Steps for quieting a chatty coworker

I have been dealing with an over-talkative co-worker for the last eight months (we work in the same office), and suffice it to say that it’s been a challenge working with her. She’s either constantly talking to me or being incredibly disruptive by discussing non-related work with me out of the blue. I’ve tried keeping the peace by not saying anything.


What upset me recently is that my boss (who recently became a manager and has no management experience) basically told me that I have been seriously remiss in not saying something eight months earlier. She went so far as to say that I would have done my other co-workers (those who work around or near her) a great service had I said something earlier.


I’ll concede that I should have probably settled this problem when it first manifested itself, but I don’t believe I am responsible for resolving other people’s problems, if they have an issue with her chatter.


Whose responsibility is it to say something, the boss or the co-workers who are frustrated by her chatting?



It may have done your co-workers a great service but it isn’t your responsibility to speak to a fellow co-worker on their behalf.


If you could go back and relive the last eight months, the ideal situation would be to say something to your chatty co-worker after a few days or weeks of her interruptions. It

would have probably happened in stages.


Stage I: “Gee Cathy, I’m really swamped right now. I’d love to talk but I’ve got so much to do…Why don’t we chat at lunch?”


Stage II: “Cathy I’m really busy right now. I’ve got to get this done.”


Stage III: “Cathy, I can’t really afford to spend time at work talking about non-work stuff. If I do, I fall behind and that causes problems for me. So, if you don’t mind, I’m going to have to stick to business. Sorry. I don’t mean to ignore you but I’ve got a lot to do.”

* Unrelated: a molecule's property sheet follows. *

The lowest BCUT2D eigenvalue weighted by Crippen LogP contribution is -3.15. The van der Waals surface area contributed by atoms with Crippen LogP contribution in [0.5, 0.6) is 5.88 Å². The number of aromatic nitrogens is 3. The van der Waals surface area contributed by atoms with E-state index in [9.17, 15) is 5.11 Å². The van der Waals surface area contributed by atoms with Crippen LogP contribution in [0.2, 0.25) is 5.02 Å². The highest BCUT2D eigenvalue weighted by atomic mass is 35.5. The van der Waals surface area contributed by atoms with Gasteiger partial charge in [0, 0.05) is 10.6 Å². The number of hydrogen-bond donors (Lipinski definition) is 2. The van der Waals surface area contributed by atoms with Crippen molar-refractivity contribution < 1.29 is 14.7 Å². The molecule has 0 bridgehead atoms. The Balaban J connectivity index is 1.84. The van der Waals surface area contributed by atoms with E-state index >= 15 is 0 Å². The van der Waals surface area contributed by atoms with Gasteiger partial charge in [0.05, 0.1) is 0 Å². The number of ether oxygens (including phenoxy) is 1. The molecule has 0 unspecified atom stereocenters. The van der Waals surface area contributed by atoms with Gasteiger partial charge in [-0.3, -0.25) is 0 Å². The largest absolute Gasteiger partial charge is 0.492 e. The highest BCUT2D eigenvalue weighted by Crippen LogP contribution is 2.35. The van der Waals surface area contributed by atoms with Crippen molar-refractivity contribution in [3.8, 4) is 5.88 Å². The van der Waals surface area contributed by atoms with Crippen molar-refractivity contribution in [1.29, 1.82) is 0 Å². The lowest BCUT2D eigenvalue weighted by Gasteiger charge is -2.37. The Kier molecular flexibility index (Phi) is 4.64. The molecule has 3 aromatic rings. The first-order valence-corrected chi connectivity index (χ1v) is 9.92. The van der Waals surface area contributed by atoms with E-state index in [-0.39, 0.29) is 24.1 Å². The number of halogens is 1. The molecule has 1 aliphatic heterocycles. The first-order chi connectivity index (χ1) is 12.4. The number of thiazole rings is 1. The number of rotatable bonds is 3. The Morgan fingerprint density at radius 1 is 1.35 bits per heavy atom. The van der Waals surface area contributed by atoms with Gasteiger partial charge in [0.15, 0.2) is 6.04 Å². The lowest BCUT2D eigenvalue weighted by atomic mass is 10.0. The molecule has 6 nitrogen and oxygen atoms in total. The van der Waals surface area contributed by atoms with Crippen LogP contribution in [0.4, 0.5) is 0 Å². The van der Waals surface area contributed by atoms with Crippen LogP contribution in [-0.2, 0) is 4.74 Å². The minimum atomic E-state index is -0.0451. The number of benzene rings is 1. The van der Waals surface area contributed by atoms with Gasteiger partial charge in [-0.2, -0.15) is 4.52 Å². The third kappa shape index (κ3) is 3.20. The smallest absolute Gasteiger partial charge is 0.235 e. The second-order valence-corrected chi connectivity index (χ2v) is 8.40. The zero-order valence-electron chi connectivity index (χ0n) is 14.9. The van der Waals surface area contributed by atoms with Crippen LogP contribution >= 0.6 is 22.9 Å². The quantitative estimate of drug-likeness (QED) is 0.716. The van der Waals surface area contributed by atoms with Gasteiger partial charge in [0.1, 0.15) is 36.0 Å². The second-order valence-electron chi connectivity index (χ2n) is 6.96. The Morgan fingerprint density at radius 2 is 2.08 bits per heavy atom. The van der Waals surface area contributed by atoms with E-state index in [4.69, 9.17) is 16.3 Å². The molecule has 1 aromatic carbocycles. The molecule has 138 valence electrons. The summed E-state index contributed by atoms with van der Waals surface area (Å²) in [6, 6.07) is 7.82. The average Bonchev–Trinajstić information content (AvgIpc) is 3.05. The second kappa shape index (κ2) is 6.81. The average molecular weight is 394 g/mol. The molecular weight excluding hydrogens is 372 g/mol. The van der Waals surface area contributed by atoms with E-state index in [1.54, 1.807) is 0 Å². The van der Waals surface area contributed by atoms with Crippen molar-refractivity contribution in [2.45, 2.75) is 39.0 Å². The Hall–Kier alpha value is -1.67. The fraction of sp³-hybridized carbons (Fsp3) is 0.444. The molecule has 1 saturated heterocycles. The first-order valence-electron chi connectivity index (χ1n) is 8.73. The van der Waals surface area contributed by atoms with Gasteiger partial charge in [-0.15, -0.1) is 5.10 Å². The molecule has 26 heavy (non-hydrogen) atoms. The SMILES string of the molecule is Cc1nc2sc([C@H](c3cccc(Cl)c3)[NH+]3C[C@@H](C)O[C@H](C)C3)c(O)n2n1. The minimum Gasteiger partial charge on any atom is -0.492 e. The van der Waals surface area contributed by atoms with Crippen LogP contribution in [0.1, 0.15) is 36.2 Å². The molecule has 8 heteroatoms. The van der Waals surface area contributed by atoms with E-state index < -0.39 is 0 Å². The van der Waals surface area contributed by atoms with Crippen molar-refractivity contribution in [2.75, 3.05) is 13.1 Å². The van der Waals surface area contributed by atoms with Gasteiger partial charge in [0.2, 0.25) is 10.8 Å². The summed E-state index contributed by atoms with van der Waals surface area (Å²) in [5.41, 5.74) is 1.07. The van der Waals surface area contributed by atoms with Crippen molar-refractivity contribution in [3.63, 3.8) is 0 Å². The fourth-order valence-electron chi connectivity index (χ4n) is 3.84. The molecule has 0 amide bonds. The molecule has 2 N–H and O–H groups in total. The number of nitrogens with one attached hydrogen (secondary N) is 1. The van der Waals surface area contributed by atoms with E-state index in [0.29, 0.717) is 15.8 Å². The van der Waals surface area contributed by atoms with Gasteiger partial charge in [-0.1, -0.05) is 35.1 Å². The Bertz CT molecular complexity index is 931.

Stage IV: Ignore her.


Stage V: Talk to your supervisor and ask her to step in.


Would’a, should’a, could’a.  Let’s fast forward to your current situation.


Go to your boss and tell her that you will speak to your co-worker but if that doesn’t fix it, you would like her to step in. Tell your manager that you realize you probably should have said something sooner. Try out the wording in Stage III with your manager and see what she thinks.


In addition, tell your boss that you will be speaking for yourself, not for the rest of your co-workers. If they tell “Cathy” the same thing you do, she may get the hint.


If your co-worker continues her disruptive chatter, suggest to your manager that perhaps your co-worker doesn’t have enough to do and suggest that the supervisor could check her work output more closely. If Chatty Cathy is able to find that much time to talk about irrelevant subjects, she must have plenty of time to fill.


If, indeed, the problem is boredom, sloppy quality or low output, the supervisor can fix the issue quickly. On the other hand, if the person is getting a significant volume of quality work done, and still has this much time to chat, she can assign a challenging project to fill her time. Finally, if none of the above applies, and “Cathy” just can’t shut up, she may need to have her desk moved to the broom closet.


Joan Lloyd is a Milwaukee based executive coach and organizational & leadership development strategist. She is known for her ability to help leaders and their teams achieve measurable, lasting improvements. Joan Lloyd & Associates, specializes in leadership development, organizational change and teambuilding, providing: executive coaching, CEO coaching & leader team coaching, 360-degree feedback processes, retreat facilitation and presentation skill coaching and small group labs. Contact Joan Lloyd & Associates at (414) 573-1616,, or 
About Joan Lloyd
Joan Lloyd & Associates provide
FREE subscription to receive Joan's article by email

Email Joan to submit your question for consideration for publication, request permission to reprint an article for distribution, or for information about carrying Joan Lloyd's weekly column in your publication, or on your Internet or Intranet site. Visit to search an archive of more than 1700 of Joan's articles.
© Joan Lloyd & Associates, Inc.